SF Weekly Dish
Under the Dome
Westfield San Francisco Centre
September 25, 2008
Words and Photos by Tamara Palmer
A benefit for San Francisco's Project Open Hand, Dish gathered kindhearted souls together to enjoy a meal reflecting the culinary and ethnic diversity of the city. It was billed as a tasting, but participating restaurants (who came from all over S.F. as well as right there at Westfield) made sure that people would get something far more filling.
Lark Creek Steak welcomed us in with what would be our amuse bouche: A crostini of beef tenderloin tartare.
Zazil, from nearby in the shopping center, offered a sampling of its coastal Mexican cuisine of spicy ceviche and chips with generous scoops of guacamole that didn't keep us from repeated visits.
New Delhi won the award for the cutest food of the night with miniature samosas packing big flavor. A gentleman I took to be the proprietor (not pictured) said something to me about the samosas being the dish that got someone (I'm not sure whom) pregnant, so I did eat them with just a little bit of caution.
Straits, also right there at Westfield, brought their chicken lollipops, which we saw so many people walking around with before we found them.
Fig season is in full glorious bloom, and Soluna Cafe and Lounge presented luscious black mission figs stuffed with cambozola and drizzled with balsamic reduction. They also had delicate little red potatoes stuffed with sweet potato, Dungeness crab and bacon.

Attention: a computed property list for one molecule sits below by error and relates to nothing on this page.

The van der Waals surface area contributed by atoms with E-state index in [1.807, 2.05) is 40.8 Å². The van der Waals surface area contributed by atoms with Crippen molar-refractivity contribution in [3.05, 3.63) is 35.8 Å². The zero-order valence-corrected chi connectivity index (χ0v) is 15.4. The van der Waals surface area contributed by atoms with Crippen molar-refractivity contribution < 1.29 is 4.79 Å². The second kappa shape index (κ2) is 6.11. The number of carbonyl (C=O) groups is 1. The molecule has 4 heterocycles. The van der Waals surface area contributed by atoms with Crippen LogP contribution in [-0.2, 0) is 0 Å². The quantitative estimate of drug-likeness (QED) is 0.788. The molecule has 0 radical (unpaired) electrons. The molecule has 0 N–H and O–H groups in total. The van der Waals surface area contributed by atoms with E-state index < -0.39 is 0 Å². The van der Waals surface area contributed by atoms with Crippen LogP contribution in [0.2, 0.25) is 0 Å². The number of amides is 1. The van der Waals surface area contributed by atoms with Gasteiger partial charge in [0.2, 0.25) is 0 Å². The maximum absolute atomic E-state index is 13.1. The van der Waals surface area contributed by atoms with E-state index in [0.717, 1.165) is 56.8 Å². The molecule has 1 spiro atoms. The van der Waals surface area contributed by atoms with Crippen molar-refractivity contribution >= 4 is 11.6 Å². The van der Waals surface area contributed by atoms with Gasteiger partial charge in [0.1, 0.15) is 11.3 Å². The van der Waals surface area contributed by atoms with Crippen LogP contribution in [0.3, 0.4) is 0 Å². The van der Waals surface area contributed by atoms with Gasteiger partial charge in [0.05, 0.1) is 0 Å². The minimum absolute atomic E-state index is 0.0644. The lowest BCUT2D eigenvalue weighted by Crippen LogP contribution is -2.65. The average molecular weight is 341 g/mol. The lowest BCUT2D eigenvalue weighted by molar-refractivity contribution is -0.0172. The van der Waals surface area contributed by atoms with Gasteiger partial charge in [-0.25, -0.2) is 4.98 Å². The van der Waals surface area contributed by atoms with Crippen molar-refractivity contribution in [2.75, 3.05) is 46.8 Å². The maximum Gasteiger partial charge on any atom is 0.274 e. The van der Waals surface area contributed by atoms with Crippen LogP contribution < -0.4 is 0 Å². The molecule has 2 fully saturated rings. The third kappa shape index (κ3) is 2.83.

French bistro Chapeau! (and sister spot Clementine) in the Richmond District had a suitably charming French chef doling out huge heaps of smoked trout and fingerling potatoes on a baguette.
The International Culinary School at the Art Institute designed a beautiful display to show off their red pepper and pomegranate hummus.
Potrero's Live Sushi Bar didn't have anything flopping around on its table, but it did find a clever use for those colorful fried shrimp chips: A bowl in which to serve a zingy tartare of shrimp, tuna and salmon.
S.F.'s green Orchard Garden Hotel cooled off a warm evening with a gazpacho of heirloom tomato and Dungeness crab.
We circled Polk Street's Modern Thai a few times to gawk at the loveliness of the black sweet rice with mango. It was still a little too soon for sweets, but after trying the coconut shrimp it seemed okay to foreshadow dessert. . .
Note the speaker on the left there, next to Papalote owner Miguel Escobedo. Papalote was parked next to the DJ, who was a tad bland for my adventurous musical palate, and I found myself wishing that Escobedo, who moonlights as well-known S.F. DJ Mr. E, was on the turntables dishing up tunes as spicy and engaging as his famous salsa that I drenched over his plump and tasty carne asada and veggie burritos.
Frisée also stood out, not only for the food but for the presentation. Their brioche bread pudding seemed like the only way to properly kick off dessert, but that didn't keep my companion from then trying their chicken and mushroom meatballs and declaring them one of the evening's most memorable items. We skipped the summer salad of quail egg and rabbit in gelée, which I would have tried had I strategized better.
Pâtisserie Philippe came complete with a chocolate fountain for dipping strawberries, and also offered a selection of macarons and meringues with big pieces of pistachio and what tasted like rock candy shards. They didn't let us try the Godzilla meringues they brought for a display, but they did tell us a story about a little boy and his father finishing one of them in one very quick sitting.
Personal bias: SF Weekly hosted this event, but no one told me to cover or promote it in any way. When I saw what it was going to be about, I pretty much shamelessly begged for an invitation.
Random detail: There was a noticeable amount of friendliness in the air among patrons, vendors and volunteers. It was really contagious.
By the way: Project Open Hand has a lot of great volunteer opportunities to serve your community, including food prep, filling grocery orders and meal delivery.